For a large number of companies looking to initiate recovery, importing specialist skills on an interim basis is an attractive and cost-effective option. It's not about patching over holes; it's about bringing in a highly specialised resource with the objectivity and focus to be accountable for tackling the company's key challenges head on.

There's currently an increased demand in interim turnaround specialists, not only at board level, but also across the range of operational and back office functions. As we all know, turnaround very often results in head count reductions and restructuring, meaning the best HR interims with that kind of experience are in demand.

So what does an HR interim with a specialist focus on turnaround bring to the table?

 

  1. Focus: HR directors (and their teams) have enough in their day-to-day jobs to keep them busy. A specialist interim takes accountability for turnaround from an HR perspective, taking the burden off teams that are already often stretched – especially in the current climate.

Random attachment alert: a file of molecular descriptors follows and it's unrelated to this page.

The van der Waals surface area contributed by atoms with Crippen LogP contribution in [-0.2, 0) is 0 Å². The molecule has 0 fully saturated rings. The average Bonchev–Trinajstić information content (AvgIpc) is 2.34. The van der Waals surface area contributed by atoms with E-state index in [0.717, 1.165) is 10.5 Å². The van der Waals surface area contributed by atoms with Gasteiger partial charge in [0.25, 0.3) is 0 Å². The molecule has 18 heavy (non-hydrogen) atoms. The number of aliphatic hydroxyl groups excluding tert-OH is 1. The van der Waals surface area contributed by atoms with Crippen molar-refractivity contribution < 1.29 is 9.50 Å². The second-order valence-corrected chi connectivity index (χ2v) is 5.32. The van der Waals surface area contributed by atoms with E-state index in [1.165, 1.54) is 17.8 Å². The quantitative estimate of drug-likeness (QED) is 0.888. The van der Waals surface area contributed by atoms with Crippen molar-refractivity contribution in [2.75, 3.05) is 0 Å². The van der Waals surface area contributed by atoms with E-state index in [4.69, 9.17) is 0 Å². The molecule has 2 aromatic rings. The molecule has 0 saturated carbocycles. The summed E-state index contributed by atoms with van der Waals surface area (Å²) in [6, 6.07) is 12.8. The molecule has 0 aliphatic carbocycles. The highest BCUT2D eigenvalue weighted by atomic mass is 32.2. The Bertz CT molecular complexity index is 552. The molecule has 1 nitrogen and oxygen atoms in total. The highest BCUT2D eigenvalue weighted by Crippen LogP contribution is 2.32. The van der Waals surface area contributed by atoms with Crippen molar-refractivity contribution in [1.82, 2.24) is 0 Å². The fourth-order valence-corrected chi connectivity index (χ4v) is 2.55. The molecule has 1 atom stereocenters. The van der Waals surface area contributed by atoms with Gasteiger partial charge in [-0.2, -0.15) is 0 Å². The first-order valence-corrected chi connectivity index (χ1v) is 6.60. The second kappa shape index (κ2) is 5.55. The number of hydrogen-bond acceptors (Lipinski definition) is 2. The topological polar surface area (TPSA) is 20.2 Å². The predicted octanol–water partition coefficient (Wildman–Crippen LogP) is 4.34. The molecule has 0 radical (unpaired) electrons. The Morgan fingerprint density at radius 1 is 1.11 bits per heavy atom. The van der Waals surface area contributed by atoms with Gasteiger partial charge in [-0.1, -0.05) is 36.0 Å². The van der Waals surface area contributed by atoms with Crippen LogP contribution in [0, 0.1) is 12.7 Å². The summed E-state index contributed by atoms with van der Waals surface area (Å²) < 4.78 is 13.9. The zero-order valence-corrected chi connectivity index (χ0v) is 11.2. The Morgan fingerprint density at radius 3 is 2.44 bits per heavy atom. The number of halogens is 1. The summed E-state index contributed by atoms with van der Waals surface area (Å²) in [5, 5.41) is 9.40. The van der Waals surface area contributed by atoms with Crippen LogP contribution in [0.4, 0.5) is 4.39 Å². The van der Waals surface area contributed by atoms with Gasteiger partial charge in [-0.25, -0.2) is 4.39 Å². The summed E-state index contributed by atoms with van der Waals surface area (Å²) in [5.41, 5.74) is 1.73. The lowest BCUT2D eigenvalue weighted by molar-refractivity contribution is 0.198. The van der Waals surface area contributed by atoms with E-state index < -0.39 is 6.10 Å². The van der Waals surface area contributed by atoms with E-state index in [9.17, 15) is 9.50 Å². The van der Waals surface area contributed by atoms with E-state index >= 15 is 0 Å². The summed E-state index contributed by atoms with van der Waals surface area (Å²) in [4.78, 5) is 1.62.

2. Impartiality and objectivity: Difficult times are both professionally and emotionally challenging, and very tough decisions need to be made. Having a fresh pair of eyes is an excellent way to ensure challenges are seen from the right perspective.
  3. Experience and results: In these situations in particular, nothing beats experience. Turnaround situations are incredibly challenging, and the stakes are very high. There are numerous pitfalls and any number of sensitive stakeholder management issues to navigate. Someone who's done it before is far better placed to find a way through the fog.